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An excerpt from www.HouseOfNames.com archives copyright 2000 - 2016


The origins of the Chassin name lie with England's ancient Anglo-Saxon culture. It comes from when the family lived in Caston, a small village in the county of Norfolk. The surname was originally seen in the Old English form Cattstun, and was also an occupational name for a person who kept watch over a feudal castle.

Chassin Early Origins



The surname Chassin was first found in Cambridgeshire where they held a family seat as Lords of the Manor. After the Battle of Hastings in 1066, William, Duke of Normandy, having prevailed over King Harold, granted most of Britain to his many victorious Barons. It was not uncommon to find a Baron, or a Bishop, with 60 or more Lordships scattered throughout the country. These he gave to his sons, nephews and other junior lines of his family and they became known as under-tenants. They adopted the Norman system of surnames which identified the under-tenant with his holdings so as to distinguish him from the senior stem of the family. After many rebellious wars between his Barons, Duke William, commissioned a census of all England to determine in 1086, settling once and for all, who held which land. He called the census the Domesday Book, [1]CITATION[CLOSE]
Williams, Dr Ann. And G.H. Martin, Eds., Domesday Book A Complete Translation. London: Penguin, 1992. Print. (ISBN 0-141-00523-8)
indicating that those holders registered would hold the land until the end of time. Hence, Causton in 1086 was held by Hardwin of Scales, a Norman Baron, and, conjecturally, the ancient ancestor of this surname. The village is on Roman Ermine Street, as in Turdor times became a coaching village.

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Chassin Spelling Variations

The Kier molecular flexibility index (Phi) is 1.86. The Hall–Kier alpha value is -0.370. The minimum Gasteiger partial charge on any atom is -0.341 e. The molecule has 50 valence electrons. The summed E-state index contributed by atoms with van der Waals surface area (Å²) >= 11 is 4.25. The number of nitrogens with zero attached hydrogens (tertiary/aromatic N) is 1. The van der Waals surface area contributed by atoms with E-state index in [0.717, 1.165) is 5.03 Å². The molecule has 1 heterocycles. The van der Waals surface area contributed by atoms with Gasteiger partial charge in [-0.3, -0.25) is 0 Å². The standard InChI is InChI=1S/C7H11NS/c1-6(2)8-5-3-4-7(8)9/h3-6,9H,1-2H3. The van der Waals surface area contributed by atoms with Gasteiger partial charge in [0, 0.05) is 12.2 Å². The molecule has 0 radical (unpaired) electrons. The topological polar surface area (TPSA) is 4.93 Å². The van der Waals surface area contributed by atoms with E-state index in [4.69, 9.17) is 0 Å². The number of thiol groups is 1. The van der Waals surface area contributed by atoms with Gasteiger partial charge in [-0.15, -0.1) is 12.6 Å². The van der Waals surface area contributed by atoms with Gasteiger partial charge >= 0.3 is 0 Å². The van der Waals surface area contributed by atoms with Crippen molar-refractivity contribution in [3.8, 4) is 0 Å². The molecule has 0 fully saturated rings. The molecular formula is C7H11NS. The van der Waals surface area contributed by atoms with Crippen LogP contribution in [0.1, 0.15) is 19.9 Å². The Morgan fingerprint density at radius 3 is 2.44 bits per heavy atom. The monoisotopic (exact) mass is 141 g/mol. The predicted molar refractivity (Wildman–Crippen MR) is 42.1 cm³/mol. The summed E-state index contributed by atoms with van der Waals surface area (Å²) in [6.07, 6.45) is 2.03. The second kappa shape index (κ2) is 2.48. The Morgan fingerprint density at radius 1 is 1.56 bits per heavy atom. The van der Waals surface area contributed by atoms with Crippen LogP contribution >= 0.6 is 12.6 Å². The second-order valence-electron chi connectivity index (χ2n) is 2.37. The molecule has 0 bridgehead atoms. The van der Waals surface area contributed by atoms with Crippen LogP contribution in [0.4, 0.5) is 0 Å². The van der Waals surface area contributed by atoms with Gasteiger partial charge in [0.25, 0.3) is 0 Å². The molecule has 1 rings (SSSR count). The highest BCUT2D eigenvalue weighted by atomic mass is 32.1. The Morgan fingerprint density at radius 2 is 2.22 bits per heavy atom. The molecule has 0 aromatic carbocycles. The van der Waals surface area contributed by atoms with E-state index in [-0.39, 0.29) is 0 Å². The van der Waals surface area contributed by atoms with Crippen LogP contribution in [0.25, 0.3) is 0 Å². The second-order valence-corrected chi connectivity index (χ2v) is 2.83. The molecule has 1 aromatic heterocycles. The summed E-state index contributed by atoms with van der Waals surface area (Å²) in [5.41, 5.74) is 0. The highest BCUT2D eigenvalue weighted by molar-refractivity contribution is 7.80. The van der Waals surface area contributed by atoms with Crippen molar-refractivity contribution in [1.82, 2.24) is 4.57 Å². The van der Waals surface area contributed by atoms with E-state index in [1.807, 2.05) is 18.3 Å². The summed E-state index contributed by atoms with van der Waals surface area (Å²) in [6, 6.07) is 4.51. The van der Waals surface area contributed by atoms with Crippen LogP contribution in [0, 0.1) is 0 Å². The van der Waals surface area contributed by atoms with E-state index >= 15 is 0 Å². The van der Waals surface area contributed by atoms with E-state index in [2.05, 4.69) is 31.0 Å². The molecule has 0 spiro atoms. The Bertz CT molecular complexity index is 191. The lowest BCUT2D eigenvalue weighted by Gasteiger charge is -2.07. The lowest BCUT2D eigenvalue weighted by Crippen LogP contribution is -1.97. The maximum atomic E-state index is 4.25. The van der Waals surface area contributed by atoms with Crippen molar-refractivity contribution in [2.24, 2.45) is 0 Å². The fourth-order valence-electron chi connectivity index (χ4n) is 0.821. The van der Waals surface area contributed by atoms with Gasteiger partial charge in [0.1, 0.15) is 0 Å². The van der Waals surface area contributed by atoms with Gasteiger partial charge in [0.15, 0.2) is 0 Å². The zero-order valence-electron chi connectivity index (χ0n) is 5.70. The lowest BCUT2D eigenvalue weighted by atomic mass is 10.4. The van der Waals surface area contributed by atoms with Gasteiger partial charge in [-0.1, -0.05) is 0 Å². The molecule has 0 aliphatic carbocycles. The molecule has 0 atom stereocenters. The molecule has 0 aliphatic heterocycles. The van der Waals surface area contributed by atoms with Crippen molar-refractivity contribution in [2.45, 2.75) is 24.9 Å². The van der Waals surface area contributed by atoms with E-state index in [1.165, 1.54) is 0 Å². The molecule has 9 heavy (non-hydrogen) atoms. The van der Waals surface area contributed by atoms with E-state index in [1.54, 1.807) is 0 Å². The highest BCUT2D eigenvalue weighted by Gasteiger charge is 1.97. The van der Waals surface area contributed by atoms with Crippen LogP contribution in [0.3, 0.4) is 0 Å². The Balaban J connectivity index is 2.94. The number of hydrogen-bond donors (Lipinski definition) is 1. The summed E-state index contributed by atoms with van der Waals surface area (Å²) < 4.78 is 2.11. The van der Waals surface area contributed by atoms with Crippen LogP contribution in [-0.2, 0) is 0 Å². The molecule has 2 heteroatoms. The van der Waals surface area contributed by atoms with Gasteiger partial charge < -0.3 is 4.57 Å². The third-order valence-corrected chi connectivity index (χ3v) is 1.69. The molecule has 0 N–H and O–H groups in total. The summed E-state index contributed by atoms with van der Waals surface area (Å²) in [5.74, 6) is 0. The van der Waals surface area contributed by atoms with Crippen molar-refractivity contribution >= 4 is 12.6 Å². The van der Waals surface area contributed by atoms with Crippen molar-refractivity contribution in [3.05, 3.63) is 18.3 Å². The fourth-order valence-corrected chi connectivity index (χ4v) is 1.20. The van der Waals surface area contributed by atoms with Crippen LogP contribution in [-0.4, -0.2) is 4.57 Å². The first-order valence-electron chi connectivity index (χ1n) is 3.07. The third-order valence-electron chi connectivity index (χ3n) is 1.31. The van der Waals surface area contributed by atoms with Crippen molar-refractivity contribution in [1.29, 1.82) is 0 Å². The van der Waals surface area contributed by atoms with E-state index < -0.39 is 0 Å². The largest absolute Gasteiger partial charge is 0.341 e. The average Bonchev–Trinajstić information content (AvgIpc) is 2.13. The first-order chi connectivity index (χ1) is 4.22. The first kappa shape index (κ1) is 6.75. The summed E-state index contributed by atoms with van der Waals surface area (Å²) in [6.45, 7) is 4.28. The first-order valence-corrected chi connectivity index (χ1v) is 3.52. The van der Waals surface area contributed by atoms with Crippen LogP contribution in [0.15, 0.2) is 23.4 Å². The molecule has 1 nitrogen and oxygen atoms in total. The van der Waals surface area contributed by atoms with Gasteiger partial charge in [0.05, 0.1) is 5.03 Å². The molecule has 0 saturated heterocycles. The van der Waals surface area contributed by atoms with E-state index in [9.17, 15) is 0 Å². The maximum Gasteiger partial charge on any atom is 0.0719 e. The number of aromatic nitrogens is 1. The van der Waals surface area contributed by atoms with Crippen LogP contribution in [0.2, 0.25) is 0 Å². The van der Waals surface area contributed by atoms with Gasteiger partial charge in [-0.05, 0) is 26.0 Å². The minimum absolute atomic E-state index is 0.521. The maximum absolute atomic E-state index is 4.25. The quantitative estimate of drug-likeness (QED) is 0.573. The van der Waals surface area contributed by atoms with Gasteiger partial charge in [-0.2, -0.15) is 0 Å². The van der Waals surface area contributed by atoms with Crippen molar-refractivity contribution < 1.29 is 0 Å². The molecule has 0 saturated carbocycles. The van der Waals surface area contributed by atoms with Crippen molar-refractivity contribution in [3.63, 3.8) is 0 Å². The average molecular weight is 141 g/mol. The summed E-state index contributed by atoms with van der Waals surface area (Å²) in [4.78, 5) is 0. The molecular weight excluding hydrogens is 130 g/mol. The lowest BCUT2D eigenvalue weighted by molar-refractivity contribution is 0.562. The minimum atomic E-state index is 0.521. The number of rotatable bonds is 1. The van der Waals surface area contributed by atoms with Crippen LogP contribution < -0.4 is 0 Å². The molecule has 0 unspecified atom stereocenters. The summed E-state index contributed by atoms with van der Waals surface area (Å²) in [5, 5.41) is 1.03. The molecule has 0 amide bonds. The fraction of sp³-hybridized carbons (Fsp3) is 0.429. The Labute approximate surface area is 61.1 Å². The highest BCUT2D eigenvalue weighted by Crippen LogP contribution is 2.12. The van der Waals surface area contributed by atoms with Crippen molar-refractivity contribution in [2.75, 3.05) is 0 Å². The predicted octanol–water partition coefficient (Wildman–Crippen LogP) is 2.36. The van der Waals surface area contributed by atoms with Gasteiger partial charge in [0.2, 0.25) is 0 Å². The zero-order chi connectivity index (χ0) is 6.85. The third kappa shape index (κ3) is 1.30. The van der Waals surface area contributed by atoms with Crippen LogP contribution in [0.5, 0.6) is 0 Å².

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Chassin Spelling Variations



Before the last few hundred years, the English language had no fast system of spelling rules. For that reason, spelling variations are commonly found in early Anglo-Saxon surnames. Over the years, many variations of the name Chassin were recorded, including Chaston, Chasten, Chasteyn, Chauston, Causton, Chastonne, Chastone, Chastenne, Chastein and many more.

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Chassin Early History


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Chassin Early History



This web page shows only a small excerpt of our Chassin research. Another 365 words (26 lines of text) covering the years 1279, 1327, 1335 and 1500 are included under the topic Early Chassin History in all our PDF Extended History products and printed products wherever possible.

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Chassin Early Notables (pre 1700)


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Chassin Early Notables (pre 1700)



More information is included under the topic Early Chassin Notables in all our PDF Extended History products and printed products wherever possible.

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The Great Migration


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The Great Migration